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Rocky Mountain Audio Fest 2006
By Todd Warnke
Page 1

 

  Ah, late fall on the Front Range of the Rockies! The last of the cottonwoods are putting on their final show (the aspens long ago having given up their leaves), the first snowfall has come and gone, the Broncos have yet to break our hearts and that sound in the air is not tykes in their Trick-or-Treat garb, but the glorious ring of high-end audio coming from the Denver DTC Marriott and the Rocky Mountain AudioFest. For the third year in a row — and with each one better than the previous — the Colorado Audio Society has put on what is fast becoming the audio show for the public. The facility is perfectly matched to the size of the event, the focus has turned ever more toward two-channel, and the turnout from both manufacturers and consumers continues to grow. If you weren’t here, you missed out.

Before starting my coverage let me preface it by noting that even though I live just south of Denver, I had to work during part of the show and so was only able to cover a portion of it. A quick scan through the show handbook and I find just over 100 rooms displaying gear from approximately 275 manufacturers — so full coverage is more than any single person (excepting only our own Steven R. Rochlin) could deliver. Hence, my selective coverage. You may want to know why I chose the gear I did so I’ll tell you. My filter was simple — I liked what I heard or saw. I did try to focus more on smaller and newer firms, but you’ll see some of the old guard here and there as well. With that out of the way, let’s walk around the show.

Editor Steven R. Rochlin comments: This is the first time in nearly a decade i have missed an important show within the United States. Due to the many e-mails reaching my in-box i feel the desire to explain. The day before the RMAF was the largest single-day track event of the season! As many of you know, my love for road course racing is deep-rooted. Preparing for this event included many new tweaks to my setup plus five hours of dyno tuning. The end result speaks for itself as my previous best lap time at this venue was 1:30.3. During this event i was averaging 1:27.5, with a long session hovering around 1:26.5 when the tires and tarmac really hooked up. Please accept my apologies for missing the RMAF 2006 and look forward to seeing everyone at CES or RMAF in 2007. For those interested, in-car video with data acquisition overlay is available by clicking here. Note the sustained and ever-changing G-forces as displayed by the traction circle. This is considered by many to be quite good for a two decade old saloon car that was originally designed three decades ago!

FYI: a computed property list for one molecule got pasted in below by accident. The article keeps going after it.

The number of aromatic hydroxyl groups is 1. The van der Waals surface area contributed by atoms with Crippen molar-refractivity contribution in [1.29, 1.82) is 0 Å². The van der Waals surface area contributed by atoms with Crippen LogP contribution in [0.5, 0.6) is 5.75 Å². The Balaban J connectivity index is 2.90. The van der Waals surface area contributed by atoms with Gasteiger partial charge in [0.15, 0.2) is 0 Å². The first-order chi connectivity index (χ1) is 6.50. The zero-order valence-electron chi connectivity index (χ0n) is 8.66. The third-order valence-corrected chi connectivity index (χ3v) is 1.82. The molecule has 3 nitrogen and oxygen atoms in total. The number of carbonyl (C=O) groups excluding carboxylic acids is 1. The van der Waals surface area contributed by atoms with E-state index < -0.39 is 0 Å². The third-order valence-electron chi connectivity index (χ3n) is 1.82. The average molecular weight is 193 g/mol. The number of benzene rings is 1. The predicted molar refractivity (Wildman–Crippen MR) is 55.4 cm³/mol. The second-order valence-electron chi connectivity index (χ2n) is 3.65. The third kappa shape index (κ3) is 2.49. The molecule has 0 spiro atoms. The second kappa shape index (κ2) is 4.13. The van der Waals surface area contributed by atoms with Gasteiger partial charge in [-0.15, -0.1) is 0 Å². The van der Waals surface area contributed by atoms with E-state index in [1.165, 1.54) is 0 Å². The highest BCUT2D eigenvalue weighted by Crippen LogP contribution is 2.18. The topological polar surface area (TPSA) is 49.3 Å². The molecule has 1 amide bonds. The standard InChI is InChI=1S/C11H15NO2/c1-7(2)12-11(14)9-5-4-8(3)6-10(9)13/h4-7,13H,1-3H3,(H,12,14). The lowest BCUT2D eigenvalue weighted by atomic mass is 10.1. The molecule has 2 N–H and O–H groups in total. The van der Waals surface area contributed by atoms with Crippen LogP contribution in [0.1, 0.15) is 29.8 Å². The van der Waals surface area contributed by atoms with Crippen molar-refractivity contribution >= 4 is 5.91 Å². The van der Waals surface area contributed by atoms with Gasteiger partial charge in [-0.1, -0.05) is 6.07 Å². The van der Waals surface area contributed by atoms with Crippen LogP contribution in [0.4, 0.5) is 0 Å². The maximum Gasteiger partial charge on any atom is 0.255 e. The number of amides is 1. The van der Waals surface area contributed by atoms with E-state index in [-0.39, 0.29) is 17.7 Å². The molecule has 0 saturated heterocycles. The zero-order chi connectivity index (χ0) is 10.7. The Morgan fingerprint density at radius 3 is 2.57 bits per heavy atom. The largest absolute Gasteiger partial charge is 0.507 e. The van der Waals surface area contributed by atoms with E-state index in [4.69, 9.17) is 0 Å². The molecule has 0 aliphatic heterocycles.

First up, IDS. A speaker company headed by former MacIntosh guy Roger Russell, IDS has a single product, the IDS25, named for the 25 identical drivers mounted in a single, approximately 6 foot tall sealed cabinet. It’s not cheap at $18,900, but, driven by MacIntosh gear (natch) it delivered seamless, full-range sound.

Next, Sonicweld was making glorious sound with their Pulserod. This $64000 speaker is bloody near impossible to photograph without using multiple studio lights, but in person is just flat out lovely.

Right next door AudioKinesis wowed me with the $4000 JazzModule. The picture doesn’t convey the size very well, but at about 4 feet tall, the JazzModule looks imposing but the sound is nimble, full-range and very impressive. Driven by the NTV amplifier from Richard Grey, they had one of the very best sounding rooms at the show.

Analysis Audio was showing the impossible (at least for me) to photograph $24,000 Amphitryon loudspeakers that were so positively reviewed here at Enjoy the Music.com®.'s Superior Audio magazine. The accompanying electronics from Joule Electra – the LA-150 pre-amplifier ($5250) and VZN-160 Mk II amplifier ($22,000), made for a very sympathetic and musical pairing.

   

Vandersteen and Ayre also created beautifully musical and yet detailed sound. The Vandy Quattro ($6995) and Ayre MXR monoblock amplifiers ($8250 each) combined the best of both company’s sound. BTW, Richard Vandersteen says keep a look out for 30th anniversary model 2 early next year.

Advanced Ribbon Technologies was showing their $6900 Metro. A ribbon paired to a 7-inch woofer, the sound was seamless, lively and yet also relaxed. The partnering gear from Naim, no doubt, had much to do with that, but it was clear to me that the loudspeakers were pulling their weight as well.

Triode Corporation of Japan was purposely messing with our collective minds by positioning the diminutive Micropure Kotaro loudspeaker ($3100) next to the Acoustic Zen Adagio and then blowing the room away with the sound from that little box. I know I was impressed by both the sound the finish on the Kotaro. As for Triode, they were using their Tri TRV-35SE ($1699) EL34 based integrated amplifier (insert RMAF09.jpg) on the Kotaro and the sound was just about perfect.

Just like me, PS Audio is Colorado based but that’s not the reason they were getting such enjoyable sound in their room. The $2195 Power Plant Premier assured them of clean power in a show setting. The rest of the electronics — an old Digital Link 3 DAC, Trio C100 amplifier and others, gave a very warm, detail and relaxing sound.

 

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